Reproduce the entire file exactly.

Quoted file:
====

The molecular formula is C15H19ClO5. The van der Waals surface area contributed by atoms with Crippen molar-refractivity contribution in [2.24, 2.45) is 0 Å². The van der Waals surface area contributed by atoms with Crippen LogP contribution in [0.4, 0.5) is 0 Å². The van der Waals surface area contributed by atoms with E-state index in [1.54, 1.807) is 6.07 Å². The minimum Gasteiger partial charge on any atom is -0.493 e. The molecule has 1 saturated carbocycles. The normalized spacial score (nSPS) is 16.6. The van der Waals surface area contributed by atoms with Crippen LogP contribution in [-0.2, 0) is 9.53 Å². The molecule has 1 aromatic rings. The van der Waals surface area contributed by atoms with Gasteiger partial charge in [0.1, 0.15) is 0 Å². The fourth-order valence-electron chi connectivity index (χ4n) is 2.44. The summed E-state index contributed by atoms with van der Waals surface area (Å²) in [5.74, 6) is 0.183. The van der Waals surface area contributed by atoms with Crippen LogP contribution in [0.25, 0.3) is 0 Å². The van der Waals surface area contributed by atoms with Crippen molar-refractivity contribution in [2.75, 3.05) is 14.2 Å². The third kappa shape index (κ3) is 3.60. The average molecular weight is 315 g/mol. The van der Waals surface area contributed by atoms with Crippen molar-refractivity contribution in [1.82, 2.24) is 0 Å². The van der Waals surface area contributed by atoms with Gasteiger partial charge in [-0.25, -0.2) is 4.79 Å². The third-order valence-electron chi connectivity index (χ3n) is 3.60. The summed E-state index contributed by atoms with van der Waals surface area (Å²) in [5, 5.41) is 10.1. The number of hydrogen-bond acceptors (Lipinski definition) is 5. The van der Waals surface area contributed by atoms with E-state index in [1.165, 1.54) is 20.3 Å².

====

The molecular formula is C15H19ClO5. The van der Waals surface area contributed by atoms with Crippen molar-refractivity contribution in [2.24, 2.45) is 0 Å². The van der Waals surface area contributed by atoms with Crippen LogP contribution in [0.4, 0.5) is 0 Å². The van der Waals surface area contributed by atoms with E-state index in [1.54, 1.807) is 6.07 Å². The minimum Gasteiger partial charge on any atom is -0.493 e. The molecule has 1 saturated carbocycles. The normalized spacial score (nSPS) is 16.6. The van der Waals surface area contributed by atoms with Crippen LogP contribution in [-0.2, 0) is 9.53 Å². The molecule has 1 aromatic rings. The van der Waals surface area contributed by atoms with Gasteiger partial charge in [0.1, 0.15) is 0 Å². The fourth-order valence-electron chi connectivity index (χ4n) is 2.44. The summed E-state index contributed by atoms with van der Waals surface area (Å²) in [5.74, 6) is 0.183. The van der Waals surface area contributed by atoms with Crippen LogP contribution in [0.25, 0.3) is 0 Å². The van der Waals surface area contributed by atoms with Crippen molar-refractivity contribution in [2.75, 3.05) is 14.2 Å². The third kappa shape index (κ3) is 3.60. The average molecular weight is 315 g/mol. The van der Waals surface area contributed by atoms with Crippen molar-refractivity contribution in [1.82, 2.24) is 0 Å². The van der Waals surface area contributed by atoms with Gasteiger partial charge in [-0.25, -0.2) is 4.79 Å². The third-order valence-electron chi connectivity index (χ3n) is 3.60. The summed E-state index contributed by atoms with van der Waals surface area (Å²) in [5, 5.41) is 10.1. The number of hydrogen-bond acceptors (Lipinski definition) is 5. The van der Waals surface area contributed by atoms with E-state index in [1.165, 1.54) is 20.3 Å².